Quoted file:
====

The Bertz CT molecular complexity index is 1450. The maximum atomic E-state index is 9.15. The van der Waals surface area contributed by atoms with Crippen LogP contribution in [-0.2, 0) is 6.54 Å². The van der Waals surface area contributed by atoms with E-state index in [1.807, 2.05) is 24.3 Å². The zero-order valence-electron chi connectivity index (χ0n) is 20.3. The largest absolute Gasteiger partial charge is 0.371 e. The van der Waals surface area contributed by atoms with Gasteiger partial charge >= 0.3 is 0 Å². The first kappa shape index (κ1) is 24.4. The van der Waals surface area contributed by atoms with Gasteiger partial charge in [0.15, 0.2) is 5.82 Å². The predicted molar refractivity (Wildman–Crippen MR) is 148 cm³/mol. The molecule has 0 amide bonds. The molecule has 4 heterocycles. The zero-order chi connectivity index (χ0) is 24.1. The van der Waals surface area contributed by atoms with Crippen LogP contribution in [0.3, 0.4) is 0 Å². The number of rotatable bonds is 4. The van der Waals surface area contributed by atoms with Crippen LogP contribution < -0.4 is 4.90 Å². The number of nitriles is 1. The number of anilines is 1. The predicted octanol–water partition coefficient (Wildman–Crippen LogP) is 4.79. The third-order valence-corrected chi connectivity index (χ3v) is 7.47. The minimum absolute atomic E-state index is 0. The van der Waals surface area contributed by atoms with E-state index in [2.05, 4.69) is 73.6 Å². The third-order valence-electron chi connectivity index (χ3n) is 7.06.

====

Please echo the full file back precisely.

The Bertz CT molecular complexity index is 1450. The maximum atomic E-state index is 9.15. The van der Waals surface area contributed by atoms with Crippen LogP contribution in [-0.2, 0) is 6.54 Å². The van der Waals surface area contributed by atoms with E-state index in [1.807, 2.05) is 24.3 Å². The zero-order valence-electron chi connectivity index (χ0n) is 20.3. The largest absolute Gasteiger partial charge is 0.371 e. The van der Waals surface area contributed by atoms with Gasteiger partial charge >= 0.3 is 0 Å². The first kappa shape index (κ1) is 24.4. The van der Waals surface area contributed by atoms with Gasteiger partial charge in [0.15, 0.2) is 5.82 Å². The predicted molar refractivity (Wildman–Crippen MR) is 148 cm³/mol. The molecule has 0 amide bonds. The molecule has 4 heterocycles. The zero-order chi connectivity index (χ0) is 24.1. The van der Waals surface area contributed by atoms with Crippen LogP contribution in [0.3, 0.4) is 0 Å². The number of rotatable bonds is 4. The van der Waals surface area contributed by atoms with Crippen LogP contribution < -0.4 is 4.90 Å². The number of nitriles is 1. The number of anilines is 1. The predicted octanol–water partition coefficient (Wildman–Crippen LogP) is 4.79. The third-order valence-corrected chi connectivity index (χ3v) is 7.47. The minimum absolute atomic E-state index is 0. The van der Waals surface area contributed by atoms with E-state index in [2.05, 4.69) is 73.6 Å². The third-order valence-electron chi connectivity index (χ3n) is 7.06.